The incision in the navel, and the tunnel in the abdominal fat works with saline because the implants go in empty and can be rolled into a small volume, and then filled when it is in the pocket. Gel implants need an incision about two inches long, give or take a bit.


Furthermore, unless your areolae are rather large and the implant you choose not too large, it may not be a good choice to use the areolae for insertion leaving the breast fold or the axilla as choices. Most surgeons would favor the fold.

Because there are options, the choice of incision gets more attention than other more important choices which really do affect the outcome--type and size of implant, position above or below the muscle, need for nipple re-positioning.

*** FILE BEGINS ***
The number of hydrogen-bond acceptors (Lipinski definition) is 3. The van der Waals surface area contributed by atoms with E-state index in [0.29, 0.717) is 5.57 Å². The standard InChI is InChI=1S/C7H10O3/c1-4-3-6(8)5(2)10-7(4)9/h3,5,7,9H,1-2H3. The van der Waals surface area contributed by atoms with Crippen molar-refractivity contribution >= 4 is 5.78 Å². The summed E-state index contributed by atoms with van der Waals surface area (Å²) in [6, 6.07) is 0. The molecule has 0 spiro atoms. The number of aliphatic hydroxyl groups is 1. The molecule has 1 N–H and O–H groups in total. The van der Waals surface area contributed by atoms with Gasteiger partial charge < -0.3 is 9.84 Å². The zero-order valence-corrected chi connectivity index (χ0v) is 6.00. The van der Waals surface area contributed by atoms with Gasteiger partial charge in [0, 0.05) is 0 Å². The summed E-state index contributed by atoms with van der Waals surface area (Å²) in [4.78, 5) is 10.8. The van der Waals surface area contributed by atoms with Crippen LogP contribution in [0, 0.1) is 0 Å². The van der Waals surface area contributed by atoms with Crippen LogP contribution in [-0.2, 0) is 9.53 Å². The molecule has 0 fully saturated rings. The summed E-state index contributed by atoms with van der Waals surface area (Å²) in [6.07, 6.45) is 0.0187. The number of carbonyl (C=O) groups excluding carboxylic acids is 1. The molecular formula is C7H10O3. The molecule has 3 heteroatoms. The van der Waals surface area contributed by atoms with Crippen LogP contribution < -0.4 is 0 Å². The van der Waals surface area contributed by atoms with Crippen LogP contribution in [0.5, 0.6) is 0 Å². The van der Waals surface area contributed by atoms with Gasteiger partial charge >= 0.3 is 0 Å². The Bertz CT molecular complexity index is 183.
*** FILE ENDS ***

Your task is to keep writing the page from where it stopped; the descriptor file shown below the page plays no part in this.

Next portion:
There is no evidence that any of the incisions is safer in terms of not interfering with the possibility of nursing, though that is an unlikely consequence in any event. There is no evidence that any incision is less painful than the others. Basically, the same operation is done regardless of the incision used. 

Best wishes.

Jourdan Gottlieb, MD
Seattle Plastic Surgeon

These answers are for educational purposes and should not be relied upon as a substitute for medical advice you may receive from your physician. If you have a medical emergency, please call 911. These answers do not constitute or initiate a patient/doctor relationship.